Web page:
Push is coming to shove

Cunningham has a sudden impact

Rookie linebacker Jermaine Cunningham may be the pass rusher the Patriots have needed the last couple of seasons. Rookie linebacker Jermaine Cunningham may be the pass rusher the Patriots have needed the last couple of seasons. (Jonathan Wiggs/Globe Staff)
By Monique Walker
Globe Staff / October 24, 2010

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FOXBOROUGH — Something about Patriots rookie linebacker Jermaine Cunningham got on the nerves of Ravens fullback Le’Ron McClain last week.

In the midst of overtime — when teams want their players to be most poised — McClain lost it. On second and 9 from the Baltimore 20, Ravens running back Ray Rice was stopped in his tracks for no gain. As the play ended, there was some shoving; McClain pushed Cunningham, causing the rookie to fall back on his teammates. A penalty flag sailed and McClain was hit with the personal foul, a 10-yarder.

The drive ended with the Ravens punting, and the Patriots found a way to score on the next series to take the 23-20 OT victory. So what did Cunningham say?

“I couldn’t even really tell you what I said to him, but that’s in the past,’’ Cunningham said with a grin. “The penalty went our way, came out with a [win].’’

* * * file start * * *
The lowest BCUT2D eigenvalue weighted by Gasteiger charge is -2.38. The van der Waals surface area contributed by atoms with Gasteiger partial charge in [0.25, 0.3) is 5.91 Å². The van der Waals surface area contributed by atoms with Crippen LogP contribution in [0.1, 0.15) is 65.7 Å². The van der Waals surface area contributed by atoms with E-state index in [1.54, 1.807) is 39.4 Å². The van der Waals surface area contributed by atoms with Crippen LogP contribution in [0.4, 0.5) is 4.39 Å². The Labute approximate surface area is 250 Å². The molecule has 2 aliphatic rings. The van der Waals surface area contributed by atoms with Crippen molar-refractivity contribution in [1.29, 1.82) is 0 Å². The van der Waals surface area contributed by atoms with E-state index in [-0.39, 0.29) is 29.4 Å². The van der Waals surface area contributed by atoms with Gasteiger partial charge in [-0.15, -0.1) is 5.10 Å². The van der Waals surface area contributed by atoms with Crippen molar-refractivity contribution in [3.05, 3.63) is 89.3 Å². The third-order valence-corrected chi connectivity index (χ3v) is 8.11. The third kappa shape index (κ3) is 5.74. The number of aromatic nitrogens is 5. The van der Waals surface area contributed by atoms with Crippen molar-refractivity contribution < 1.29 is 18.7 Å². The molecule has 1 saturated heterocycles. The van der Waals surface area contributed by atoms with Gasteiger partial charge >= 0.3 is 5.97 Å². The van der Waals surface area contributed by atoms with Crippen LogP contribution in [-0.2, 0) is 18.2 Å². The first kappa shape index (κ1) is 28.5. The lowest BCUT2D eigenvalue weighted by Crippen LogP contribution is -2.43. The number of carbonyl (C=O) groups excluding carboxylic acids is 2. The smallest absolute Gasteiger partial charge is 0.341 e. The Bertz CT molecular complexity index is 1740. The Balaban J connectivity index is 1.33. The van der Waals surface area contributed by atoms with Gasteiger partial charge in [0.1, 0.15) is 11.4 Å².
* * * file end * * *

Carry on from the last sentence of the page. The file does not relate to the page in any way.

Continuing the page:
McClain later said Cunningham got in a shove that the officials didn’t see. But what was clear was the way Cunningham was able to breeze by the Ravens offensive line to create a little chaos. Against the Ravens, Cunningham was credited with his first career sack and forced Joe Flacco to fumble, which the quarterback was able to recover.

“That’s my mentality going into every game, to go out and be productive and make plays,’’ Cunningham said.

As the season moves along, Cunningham is getting more chances to show what he can do. He provided the Patriots with a burst of energy from the outside and played significant minutes against the Ravens. He has played in all five games and started at outside linebacker the last three.

“I thought Jermaine played very aggressively,’’ said coach Bill Belichick. “He certainly had some good plays, some big plays. He made a good pass rush there, got a holding penalty on [Michael] Oher, made some good plays in the running game.

“He’s still got a long way to go, but he’s working hard, and I thought he did play very aggressively, which is what we need at that position.’’

Cunningham could help a Patriots pass rush that has been seen only in glimpses the last couple of seasons. The Patriots grabbed Cunningham with the 53d overall pick (second round) of the draft out of Florida. They got a 6-foot-3-inch, 260-pound player with some experience also at defensive end.

In four seasons at Florida, Cunningham had 19.5 sacks, 10th most in school history. He started 38 of 45 games and collected 152 total tackles in a college career that included a national championship.

The success Cunningham had was not a surprise to Ravens defensive coordinator Greg Mattison, who was Florida’s defensive line coach and co-defensive coordinator from 2005-07. Mattison recruited Cunningham and developed a bond with him, finding ways to motivate him.